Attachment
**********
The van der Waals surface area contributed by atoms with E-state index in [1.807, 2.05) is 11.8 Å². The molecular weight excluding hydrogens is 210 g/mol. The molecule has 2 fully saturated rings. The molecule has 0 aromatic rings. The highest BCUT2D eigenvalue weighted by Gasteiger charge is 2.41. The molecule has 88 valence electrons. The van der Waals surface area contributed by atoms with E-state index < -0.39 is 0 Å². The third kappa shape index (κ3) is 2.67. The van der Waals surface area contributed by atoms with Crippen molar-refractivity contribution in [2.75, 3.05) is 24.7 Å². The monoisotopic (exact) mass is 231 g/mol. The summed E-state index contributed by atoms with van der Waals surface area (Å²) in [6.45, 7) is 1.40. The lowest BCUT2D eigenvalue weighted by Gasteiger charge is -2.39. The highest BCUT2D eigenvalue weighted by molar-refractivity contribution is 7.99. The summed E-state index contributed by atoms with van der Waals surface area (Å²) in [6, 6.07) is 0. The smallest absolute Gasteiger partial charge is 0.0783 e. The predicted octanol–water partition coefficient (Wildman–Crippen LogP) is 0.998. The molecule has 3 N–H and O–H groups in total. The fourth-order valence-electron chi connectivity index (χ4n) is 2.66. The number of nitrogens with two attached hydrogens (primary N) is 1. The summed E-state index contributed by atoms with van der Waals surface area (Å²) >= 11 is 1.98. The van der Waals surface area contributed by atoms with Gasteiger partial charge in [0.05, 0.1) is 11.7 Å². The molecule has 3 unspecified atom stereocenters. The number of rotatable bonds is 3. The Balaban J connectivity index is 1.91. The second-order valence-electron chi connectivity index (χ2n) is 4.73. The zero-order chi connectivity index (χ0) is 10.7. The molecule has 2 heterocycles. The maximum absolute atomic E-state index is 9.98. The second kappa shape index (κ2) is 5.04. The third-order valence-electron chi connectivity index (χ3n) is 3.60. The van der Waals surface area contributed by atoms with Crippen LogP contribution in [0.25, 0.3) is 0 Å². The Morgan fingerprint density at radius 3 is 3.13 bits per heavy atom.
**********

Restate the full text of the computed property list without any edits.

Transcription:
The van der Waals surface area contributed by atoms with E-state index in [1.807, 2.05) is 11.8 Å². The molecular weight excluding hydrogens is 210 g/mol. The molecule has 2 fully saturated rings. The molecule has 0 aromatic rings. The highest BCUT2D eigenvalue weighted by Gasteiger charge is 2.41. The molecule has 88 valence electrons. The van der Waals surface area contributed by atoms with E-state index < -0.39 is 0 Å². The third kappa shape index (κ3) is 2.67. The van der Waals surface area contributed by atoms with Crippen molar-refractivity contribution in [2.75, 3.05) is 24.7 Å². The monoisotopic (exact) mass is 231 g/mol. The summed E-state index contributed by atoms with van der Waals surface area (Å²) in [6.45, 7) is 1.40. The lowest BCUT2D eigenvalue weighted by Gasteiger charge is -2.39. The highest BCUT2D eigenvalue weighted by molar-refractivity contribution is 7.99. The summed E-state index contributed by atoms with van der Waals surface area (Å²) in [6, 6.07) is 0. The smallest absolute Gasteiger partial charge is 0.0783 e. The predicted octanol–water partition coefficient (Wildman–Crippen LogP) is 0.998. The molecule has 3 N–H and O–H groups in total. The fourth-order valence-electron chi connectivity index (χ4n) is 2.66. The number of nitrogens with two attached hydrogens (primary N) is 1. The summed E-state index contributed by atoms with van der Waals surface area (Å²) >= 11 is 1.98. The van der Waals surface area contributed by atoms with Gasteiger partial charge in [0.05, 0.1) is 11.7 Å². The molecule has 3 unspecified atom stereocenters. The number of rotatable bonds is 3. The Balaban J connectivity index is 1.91. The second-order valence-electron chi connectivity index (χ2n) is 4.73. The zero-order chi connectivity index (χ0) is 10.7. The molecule has 2 heterocycles. The maximum absolute atomic E-state index is 9.98. The second kappa shape index (κ2) is 5.04. The third-order valence-electron chi connectivity index (χ3n) is 3.60. The van der Waals surface area contributed by atoms with Crippen LogP contribution in [0.25, 0.3) is 0 Å². The Morgan fingerprint density at radius 3 is 3.13 bits per heavy atom.